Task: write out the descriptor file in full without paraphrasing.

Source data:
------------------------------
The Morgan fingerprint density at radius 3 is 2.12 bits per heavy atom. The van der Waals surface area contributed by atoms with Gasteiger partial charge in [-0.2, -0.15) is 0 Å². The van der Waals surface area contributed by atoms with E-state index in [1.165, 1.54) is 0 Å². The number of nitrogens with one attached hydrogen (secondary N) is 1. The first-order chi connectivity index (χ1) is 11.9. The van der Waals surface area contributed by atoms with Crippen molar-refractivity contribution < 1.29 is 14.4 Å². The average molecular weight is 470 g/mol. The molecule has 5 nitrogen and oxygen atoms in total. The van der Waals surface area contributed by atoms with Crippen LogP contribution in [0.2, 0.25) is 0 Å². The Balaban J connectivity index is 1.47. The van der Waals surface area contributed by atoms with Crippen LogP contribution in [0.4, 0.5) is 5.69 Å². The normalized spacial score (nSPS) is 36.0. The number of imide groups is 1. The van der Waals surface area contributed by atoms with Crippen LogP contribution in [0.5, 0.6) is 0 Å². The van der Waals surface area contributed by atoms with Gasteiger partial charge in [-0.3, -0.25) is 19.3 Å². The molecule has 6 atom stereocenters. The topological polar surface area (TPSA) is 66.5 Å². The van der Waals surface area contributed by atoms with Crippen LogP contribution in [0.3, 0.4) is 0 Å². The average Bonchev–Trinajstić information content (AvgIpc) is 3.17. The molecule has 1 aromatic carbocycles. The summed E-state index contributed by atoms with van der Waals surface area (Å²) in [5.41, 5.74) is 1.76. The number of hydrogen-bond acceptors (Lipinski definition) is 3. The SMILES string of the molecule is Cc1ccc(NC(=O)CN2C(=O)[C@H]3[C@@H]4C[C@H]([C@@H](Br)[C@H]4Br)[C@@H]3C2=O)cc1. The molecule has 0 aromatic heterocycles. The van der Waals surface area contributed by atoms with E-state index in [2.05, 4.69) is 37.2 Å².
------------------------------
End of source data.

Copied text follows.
The Morgan fingerprint density at radius 3 is 2.12 bits per heavy atom. The van der Waals surface area contributed by atoms with Gasteiger partial charge in [-0.2, -0.15) is 0 Å². The van der Waals surface area contributed by atoms with E-state index in [1.165, 1.54) is 0 Å². The number of nitrogens with one attached hydrogen (secondary N) is 1. The first-order chi connectivity index (χ1) is 11.9. The van der Waals surface area contributed by atoms with Crippen molar-refractivity contribution < 1.29 is 14.4 Å². The average molecular weight is 470 g/mol. The molecule has 5 nitrogen and oxygen atoms in total. The van der Waals surface area contributed by atoms with Crippen LogP contribution in [0.2, 0.25) is 0 Å². The Balaban J connectivity index is 1.47. The van der Waals surface area contributed by atoms with Crippen LogP contribution in [0.4, 0.5) is 5.69 Å². The normalized spacial score (nSPS) is 36.0. The number of imide groups is 1. The van der Waals surface area contributed by atoms with Crippen LogP contribution in [0.5, 0.6) is 0 Å². The van der Waals surface area contributed by atoms with Gasteiger partial charge in [-0.3, -0.25) is 19.3 Å². The molecule has 6 atom stereocenters. The topological polar surface area (TPSA) is 66.5 Å². The van der Waals surface area contributed by atoms with Crippen LogP contribution in [0.3, 0.4) is 0 Å². The average Bonchev–Trinajstić information content (AvgIpc) is 3.17. The molecule has 1 aromatic carbocycles. The summed E-state index contributed by atoms with van der Waals surface area (Å²) in [5.41, 5.74) is 1.76. The number of hydrogen-bond acceptors (Lipinski definition) is 3. The SMILES string of the molecule is Cc1ccc(NC(=O)CN2C(=O)[C@H]3[C@@H]4C[C@H]([C@@H](Br)[C@H]4Br)[C@@H]3C2=O)cc1. The molecule has 0 aromatic heterocycles. The van der Waals surface area contributed by atoms with E-state index in [2.05, 4.69) is 37.2 Å².